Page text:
United States District Court, W.D. Missouri, Central Division
ERNEST L. JOHNSON, Plaintiff,
GEORGE A. LOMBARDI, et al., Defendants.
ORDER GRANTING MOTION TO DISMISS
KAYS, CHIEF JUDGE.
Missouri state court convicted Plaintiff Ernest L. Johnson
(“Johnson”) of first-degree murder and sentenced
him to death. Johnson has exhausted all appeals challenging
his conviction, and the State of Missouri is now ready to
execute him. In this civil action, he challenges the
constitutionality of the State's proposed execution
protocol as it applies to him. He alleges that, in light of
his brain tumor and its resulting impairments, he will
experience violent, uncontrollable seizures if the State
executes him with the drug pentobarbital as intended.
before the Court is Defendants' motion to dismiss (Doc.
33). As explained below, Johnson fails to state a plausible
claim that the State's execution protocol is “sure
or very likely” to induce a seizure. However, his claim
is not barred by the statute of limitations. The motion is
therefore GRANTED and the amended complaint is DISMISSED
than two weeks before his execution date, Johnson commenced
this action against Defendants George A. Lombardi, David
Dormire, and Troy Steele, who are all employees of the
Missouri Department of Corrections. The Court denied a stay
of execution and dismissed the complaint for failing to state
a claim (Doc. 12). Johnson appealed and moved for a stay of
execution. Without considering whether the Court had properly
dismissed the complaint, the Court of Appeals denied the
stay. Johnson v. Lombardi, 809 F.3d 388 (8th Cir.
2015) (“Johnson I”). The Supreme Court
of the United States granted the stay and ordered the Court
of Appeals to consider the merits of Johnson's appeal.
Johnson v. Lombardi, 136 S.Ct. 443 (2015). Because
the propriety of dismissing the complaint was not yet
appealable, the Court of Appeals dismissed the appeal and
returned jurisdiction to this Court. Johnson v.
Lombardi, 815 F.3d 451, 452 (8th Cir. 2016). Johnson
filed an amended complaint to cure the deficiencies that gave
rise to the Court's dismissal.
the factual allegations in the amended complaint as true and
crediting Johnson with all reasonable inferences, the Court
views the relevant facts as follows. See Zink v.
Lombardi, 783 F.3d 1089, 1093 (8th Cir. 2015) (en banc).
found Johnson guilty of murdering three gas station employees
in 1994. Johnson v. State, 333 S.W.3d 459, 462 (Mo.
2011). Over the next seventeen years, Johnson's
post-conviction challenges wended their way through the state
courts. Id. Over that time, he was sentenced to
death three times.
in 2008, Johnson was diagnosed with a slow-growing brain
tumor called an atypical parasagittal meningioma. Johnson
underwent craniotomy surgery in August 2008, during which
doctors removed fifteen to twenty percent of his brain
tissue, but were unable to remove the entire tumor. Since the
surgery, Johnson started having violent, uncontrollable, and
painful seizures of indefinite length. He takes anti-seizure
medications, but they do not suppress the seizures every
few years after the surgery, Johnson knew only that part of
the tumor was still in his brain. An MRI scan in April 2011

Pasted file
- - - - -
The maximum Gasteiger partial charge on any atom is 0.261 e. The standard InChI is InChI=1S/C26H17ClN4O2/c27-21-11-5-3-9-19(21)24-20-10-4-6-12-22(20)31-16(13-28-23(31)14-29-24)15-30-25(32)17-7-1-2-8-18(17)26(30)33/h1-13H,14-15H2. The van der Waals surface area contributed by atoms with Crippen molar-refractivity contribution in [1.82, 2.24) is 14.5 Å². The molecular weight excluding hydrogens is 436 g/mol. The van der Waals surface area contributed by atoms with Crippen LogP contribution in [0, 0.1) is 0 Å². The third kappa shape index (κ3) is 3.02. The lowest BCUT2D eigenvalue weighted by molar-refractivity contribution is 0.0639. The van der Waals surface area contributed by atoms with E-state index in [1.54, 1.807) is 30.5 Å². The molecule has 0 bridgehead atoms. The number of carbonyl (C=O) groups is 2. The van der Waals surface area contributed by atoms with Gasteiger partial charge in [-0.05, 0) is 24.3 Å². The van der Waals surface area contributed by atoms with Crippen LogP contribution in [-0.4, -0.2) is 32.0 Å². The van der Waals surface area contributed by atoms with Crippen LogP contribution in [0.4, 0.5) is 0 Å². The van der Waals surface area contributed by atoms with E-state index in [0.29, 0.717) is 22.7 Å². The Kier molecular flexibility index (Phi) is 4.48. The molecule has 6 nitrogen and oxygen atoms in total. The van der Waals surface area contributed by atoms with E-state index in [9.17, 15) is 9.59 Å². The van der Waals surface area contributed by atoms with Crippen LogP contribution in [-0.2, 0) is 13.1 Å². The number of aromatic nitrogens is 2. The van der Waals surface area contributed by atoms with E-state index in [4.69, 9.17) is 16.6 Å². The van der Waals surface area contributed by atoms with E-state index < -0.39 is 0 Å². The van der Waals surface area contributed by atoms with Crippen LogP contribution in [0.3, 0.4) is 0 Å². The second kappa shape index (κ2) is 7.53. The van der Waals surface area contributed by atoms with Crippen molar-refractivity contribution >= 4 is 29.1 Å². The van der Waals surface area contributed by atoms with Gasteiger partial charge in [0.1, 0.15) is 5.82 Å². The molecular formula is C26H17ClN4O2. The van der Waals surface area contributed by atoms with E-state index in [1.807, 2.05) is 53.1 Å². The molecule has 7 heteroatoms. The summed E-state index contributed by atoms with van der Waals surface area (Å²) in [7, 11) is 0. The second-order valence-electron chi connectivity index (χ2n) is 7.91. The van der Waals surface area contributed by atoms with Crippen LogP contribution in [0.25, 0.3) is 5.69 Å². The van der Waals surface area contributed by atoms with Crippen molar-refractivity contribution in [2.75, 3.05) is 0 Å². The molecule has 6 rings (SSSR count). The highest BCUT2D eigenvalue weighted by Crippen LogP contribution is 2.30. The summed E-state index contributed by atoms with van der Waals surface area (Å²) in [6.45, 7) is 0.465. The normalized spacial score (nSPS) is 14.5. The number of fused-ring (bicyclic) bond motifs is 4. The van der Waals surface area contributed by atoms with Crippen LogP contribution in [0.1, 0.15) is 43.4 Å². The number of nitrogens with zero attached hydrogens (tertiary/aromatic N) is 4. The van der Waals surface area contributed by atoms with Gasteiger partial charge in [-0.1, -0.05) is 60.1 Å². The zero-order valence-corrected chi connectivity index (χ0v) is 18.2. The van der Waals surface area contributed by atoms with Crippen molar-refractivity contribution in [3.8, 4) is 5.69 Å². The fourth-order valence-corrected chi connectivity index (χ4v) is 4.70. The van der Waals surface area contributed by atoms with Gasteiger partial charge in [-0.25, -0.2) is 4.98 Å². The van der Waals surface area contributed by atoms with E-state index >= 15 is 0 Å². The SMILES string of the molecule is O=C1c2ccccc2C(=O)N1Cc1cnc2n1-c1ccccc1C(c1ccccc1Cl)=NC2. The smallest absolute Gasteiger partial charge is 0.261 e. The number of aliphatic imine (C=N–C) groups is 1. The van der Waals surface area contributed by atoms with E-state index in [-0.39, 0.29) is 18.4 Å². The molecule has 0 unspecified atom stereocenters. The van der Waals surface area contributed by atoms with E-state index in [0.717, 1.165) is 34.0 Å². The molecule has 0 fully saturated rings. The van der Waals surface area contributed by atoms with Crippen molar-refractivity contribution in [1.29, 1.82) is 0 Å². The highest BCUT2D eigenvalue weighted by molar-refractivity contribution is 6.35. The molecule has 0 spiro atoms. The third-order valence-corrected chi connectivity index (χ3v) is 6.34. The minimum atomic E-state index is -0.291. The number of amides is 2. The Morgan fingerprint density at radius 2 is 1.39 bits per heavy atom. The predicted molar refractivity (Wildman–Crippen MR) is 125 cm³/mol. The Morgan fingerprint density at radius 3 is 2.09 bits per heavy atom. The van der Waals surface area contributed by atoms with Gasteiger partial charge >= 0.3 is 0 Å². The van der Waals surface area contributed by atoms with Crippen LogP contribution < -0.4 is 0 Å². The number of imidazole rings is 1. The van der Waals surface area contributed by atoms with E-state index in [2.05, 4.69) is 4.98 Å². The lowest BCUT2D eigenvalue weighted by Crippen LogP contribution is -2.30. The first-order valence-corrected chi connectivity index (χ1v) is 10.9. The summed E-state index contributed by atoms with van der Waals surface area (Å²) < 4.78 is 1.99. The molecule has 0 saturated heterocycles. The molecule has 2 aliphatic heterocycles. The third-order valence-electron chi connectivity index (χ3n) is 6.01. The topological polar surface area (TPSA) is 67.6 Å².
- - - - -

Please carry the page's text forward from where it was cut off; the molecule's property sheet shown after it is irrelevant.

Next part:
showed that the surgery had scarred some of his brain tissue
and had left him with a brain defect. Doctors concluded that the
scarring tissue and brain defect, together with the tumor
remnants, were disrupting electrical activity in the area of
the brain responsible for the movement and sensation in his
legs. This is what was causing Johnson's seizures.
brain health is relevant because his condition will allegedly
expose him to constitutionally unacceptable pain if the State
of Missouri executes him as planned. The execution protocol
dictates that non-medical personnel inject him with up to ten
grams of pentobarbital, a barbiturate which depresses the
central nervous system. Medical personnel will monitor the
prisoner from an adjoining room, but no medical personnel
will be present during the injections. The execution protocol
is silent on what to do if ten grams is not enough to kill
him. Nor is there a plan for what to do if the pentobarbital
consulted a board-certified anesthesiologist, Joel Zivot,
M.D. (“Dr. Zivot”), who concluded this protocol
poses a “substantial and unjustifiable risk” of
causing Johnson to have seizures. Am. Compl. ¶¶ 2,
21, 22, 34, 54, 58, 59, 62 (Doc. 31); see also Id.
¶ 51 (labeling this a “significant and
unjustifiable risk”). Once it enters his bloodstream,
the pentobarbital will “interact” with his
scarring tissue, brain defect, and remaining meningioma,
thereby triggering seizures. Id. ¶ 21. These
seizures, in turn, will give Johnson muscle pain
alternatively described as “severe, ”
“extreme, ” and “excruciating.”
E.g., id. ¶¶ 21, 34, 35. This is
in part because pentobarbital, pharmacologically, makes pain
worse. The seizures will not be quick, and will prolong the
execution. Because the State of Missouri does not station
medical personnel inside the execution chamber, no one can do
anything for Johnson if he begins seizing or if the
pentobarbital fails to kill him.
suggests there is a feasible, readily implementable
alternative method of execution: the State could execute him
by nitrogen-induced hypoxia. Missouri law already permits
execution by lethal gas, Mo. Rev. Stat. § 546.720.1, and
nitrogen, which is used commonly in welding and cooking, is
easy to obtain. The State could acquire nitrogen, fit a hood
or mask over his head, and then administer enough nitrogen to
kill him painlessly.
sole count in Johnson's amended complaint charges that by
using pentobarbital instead of hypoxia to execute him,
Defendants will inflict cruel and unusual punishment, which
is prohibited by the Eighth Amendment as applied to the State
of Missouri by the Fourteenth Amendment and ...